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The Internet Is Taking Over, But Many Fear It Has Left The Ads Behind

A wave of articles are coming out marketing the value of more intrusive web advertising.  To wit:

tvadsweb-067x067Here Come TV Commercials Between Web Pages (TRI)

“…ShortTail Media is testing a new ad unit that allows publishers to insert 15- and 30-second video ads between pages on their sites. Reuters has already signed up for a beta test this summer. and The Weather Channel are close to joining in, reports AdWeek.…”


“If all this sounds like it will hamper the user exeperience, then too bad, says ShortTail Media CEO David Payne.

In a speech at the Advertising Bureu’s(sic – Cogmap editor) annual meeting, writes AdWeek, Payne told publishers they needed ‘ to adopt bigger, bolder creative and to be less sensitive to user experience.'”

Pretty enlightened, huh?

MediaPost releases an editorial from the creative director of PointRoll the next day and his message is:

“We’ve got this great new medium. Let’s start using it to its full advantage. Little rectangles and squares, many of which appear on the same page at the same time all vying for audience attention, are never going to compete on value with television commercials and large, splashy print and outdoor advertisements.”

Martin is a little better balanced.

There was a recent article in the New York Times about how Wired, the print magazine, is crashing and burning.  One of the points they make is that Wired, the print magazine, has less than a million readers, while the on-line version has more than 11 million readers and makes less money.

Is the answer a worse user experience, as implied by David Payne?  Or is it something else, as implied by Martin Betoni of Pointroll?  Looking at this tiny set of data, the answer could be both:

  • One solution could be more intrusive ads.  If ads that truly wrecked the user experience were introduced, maybe they only have 1 million web site users a month, but the web site is now a going concern.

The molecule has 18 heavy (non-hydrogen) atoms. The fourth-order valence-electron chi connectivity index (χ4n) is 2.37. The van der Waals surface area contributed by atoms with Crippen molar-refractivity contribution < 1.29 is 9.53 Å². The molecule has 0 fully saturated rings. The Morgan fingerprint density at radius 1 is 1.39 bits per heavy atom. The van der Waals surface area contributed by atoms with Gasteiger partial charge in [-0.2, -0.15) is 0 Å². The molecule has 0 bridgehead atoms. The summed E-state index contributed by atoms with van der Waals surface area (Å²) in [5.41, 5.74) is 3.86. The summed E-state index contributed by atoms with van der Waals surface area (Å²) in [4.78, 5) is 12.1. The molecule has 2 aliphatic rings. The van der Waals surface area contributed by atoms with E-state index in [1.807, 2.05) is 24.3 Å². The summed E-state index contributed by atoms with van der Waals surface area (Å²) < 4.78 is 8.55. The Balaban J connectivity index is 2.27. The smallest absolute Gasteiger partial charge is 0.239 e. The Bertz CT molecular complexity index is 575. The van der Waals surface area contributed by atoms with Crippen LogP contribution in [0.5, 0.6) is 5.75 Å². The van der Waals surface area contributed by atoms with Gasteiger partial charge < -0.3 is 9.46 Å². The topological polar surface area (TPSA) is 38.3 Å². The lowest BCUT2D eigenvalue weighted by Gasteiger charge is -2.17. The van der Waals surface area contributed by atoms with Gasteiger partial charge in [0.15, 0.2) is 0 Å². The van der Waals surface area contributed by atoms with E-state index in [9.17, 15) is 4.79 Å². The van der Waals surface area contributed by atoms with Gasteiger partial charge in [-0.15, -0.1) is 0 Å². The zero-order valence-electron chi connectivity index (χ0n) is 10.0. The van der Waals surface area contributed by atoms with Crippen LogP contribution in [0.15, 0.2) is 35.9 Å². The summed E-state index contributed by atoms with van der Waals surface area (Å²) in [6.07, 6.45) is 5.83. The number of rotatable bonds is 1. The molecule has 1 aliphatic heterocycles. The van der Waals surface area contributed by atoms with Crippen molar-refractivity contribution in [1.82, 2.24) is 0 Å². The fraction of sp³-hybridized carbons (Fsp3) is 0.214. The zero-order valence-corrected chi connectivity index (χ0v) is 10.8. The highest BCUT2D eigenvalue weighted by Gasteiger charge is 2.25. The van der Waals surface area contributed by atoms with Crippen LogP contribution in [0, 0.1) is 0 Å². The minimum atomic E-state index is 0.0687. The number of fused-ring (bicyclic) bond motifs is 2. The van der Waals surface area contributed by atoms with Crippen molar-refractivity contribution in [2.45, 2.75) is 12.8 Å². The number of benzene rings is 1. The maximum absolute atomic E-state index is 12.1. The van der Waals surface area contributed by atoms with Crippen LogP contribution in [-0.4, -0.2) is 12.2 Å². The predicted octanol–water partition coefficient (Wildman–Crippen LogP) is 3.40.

• Another solution could be smaller changes that avoid significantly impacting the user experience.  Looking at these numbers, you only have to deliver 1/10th the value per user to generate the same revenue.  (Of course, Wired is losing gobs of money, so maybe that doesn’t get you there.

I will say this:  The “remnant business” fits in here somewhere.  Not sure where, but somewhere.  Here are a few facts:

  • There are more web pages being viewed every day (supply is increasing)
  • Of those web pages, 20-40% are sold for premium prices (~$20 cpms), and 60-80% are sold as “remnant” (~$1.00 cpms)

More intrusive ads may have the twin benefit of decreasing supply (making people hate the web) and increasing premium sales, resulting in far higher sell through rates, but that doesn’t seem like the optimal use of the internet as a resource.

An analysis more in-line with the current evolution of Internet demand would imply that pricing needs to be more elastic, implying the use of exchanges.  The challenge with exchanges is that they work best when inventory is commoditized.  Custom advertising experiences are difficult to sell in an on-demand exchange context.

Where am I going with this?  Not sure.  But I am pretty sure that no one wins when people start saying “we should make the user experience worse.”  I am excited to watch the Internet evolve, but if I have to watch a 30-second interstitial to see it, I am going to unplug.

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